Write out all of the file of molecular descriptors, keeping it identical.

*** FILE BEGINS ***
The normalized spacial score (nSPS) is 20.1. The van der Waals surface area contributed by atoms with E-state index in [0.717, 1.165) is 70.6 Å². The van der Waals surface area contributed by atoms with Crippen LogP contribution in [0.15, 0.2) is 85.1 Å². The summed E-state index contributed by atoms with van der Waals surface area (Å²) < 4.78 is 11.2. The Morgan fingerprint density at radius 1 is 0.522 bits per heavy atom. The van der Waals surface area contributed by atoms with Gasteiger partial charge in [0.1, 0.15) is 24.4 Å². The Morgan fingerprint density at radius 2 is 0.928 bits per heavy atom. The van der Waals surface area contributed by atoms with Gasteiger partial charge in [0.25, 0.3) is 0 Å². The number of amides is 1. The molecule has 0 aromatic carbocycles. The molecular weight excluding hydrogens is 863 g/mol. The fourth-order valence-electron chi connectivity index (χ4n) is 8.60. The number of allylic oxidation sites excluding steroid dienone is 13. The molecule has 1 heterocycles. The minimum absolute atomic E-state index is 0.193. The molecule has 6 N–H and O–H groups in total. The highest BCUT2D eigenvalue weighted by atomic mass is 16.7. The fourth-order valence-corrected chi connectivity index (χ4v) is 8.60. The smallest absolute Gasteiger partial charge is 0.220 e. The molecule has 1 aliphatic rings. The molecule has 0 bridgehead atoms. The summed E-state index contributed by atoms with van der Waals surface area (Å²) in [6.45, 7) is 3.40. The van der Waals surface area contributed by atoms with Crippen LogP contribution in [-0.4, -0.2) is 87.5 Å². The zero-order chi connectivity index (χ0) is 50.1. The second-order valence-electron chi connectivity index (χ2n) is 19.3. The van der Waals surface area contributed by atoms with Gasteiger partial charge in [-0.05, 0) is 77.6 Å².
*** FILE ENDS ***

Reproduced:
The normalized spacial score (nSPS) is 20.1. The van der Waals surface area contributed by atoms with E-state index in [0.717, 1.165) is 70.6 Å². The van der Waals surface area contributed by atoms with Crippen LogP contribution in [0.15, 0.2) is 85.1 Å². The summed E-state index contributed by atoms with van der Waals surface area (Å²) < 4.78 is 11.2. The Morgan fingerprint density at radius 1 is 0.522 bits per heavy atom. The van der Waals surface area contributed by atoms with Gasteiger partial charge in [0.1, 0.15) is 24.4 Å². The Morgan fingerprint density at radius 2 is 0.928 bits per heavy atom. The van der Waals surface area contributed by atoms with Gasteiger partial charge in [0.25, 0.3) is 0 Å². The number of amides is 1. The molecule has 0 aromatic carbocycles. The molecular weight excluding hydrogens is 863 g/mol. The fourth-order valence-electron chi connectivity index (χ4n) is 8.60. The number of allylic oxidation sites excluding steroid dienone is 13. The molecule has 1 heterocycles. The minimum absolute atomic E-state index is 0.193. The molecule has 6 N–H and O–H groups in total. The highest BCUT2D eigenvalue weighted by atomic mass is 16.7. The fourth-order valence-corrected chi connectivity index (χ4v) is 8.60. The smallest absolute Gasteiger partial charge is 0.220 e. The molecule has 1 aliphatic rings. The molecule has 0 bridgehead atoms. The summed E-state index contributed by atoms with van der Waals surface area (Å²) in [6.45, 7) is 3.40. The van der Waals surface area contributed by atoms with Crippen LogP contribution in [-0.4, -0.2) is 87.5 Å². The zero-order chi connectivity index (χ0) is 50.1. The second-order valence-electron chi connectivity index (χ2n) is 19.3. The van der Waals surface area contributed by atoms with Gasteiger partial charge in [-0.05, 0) is 77.6 Å².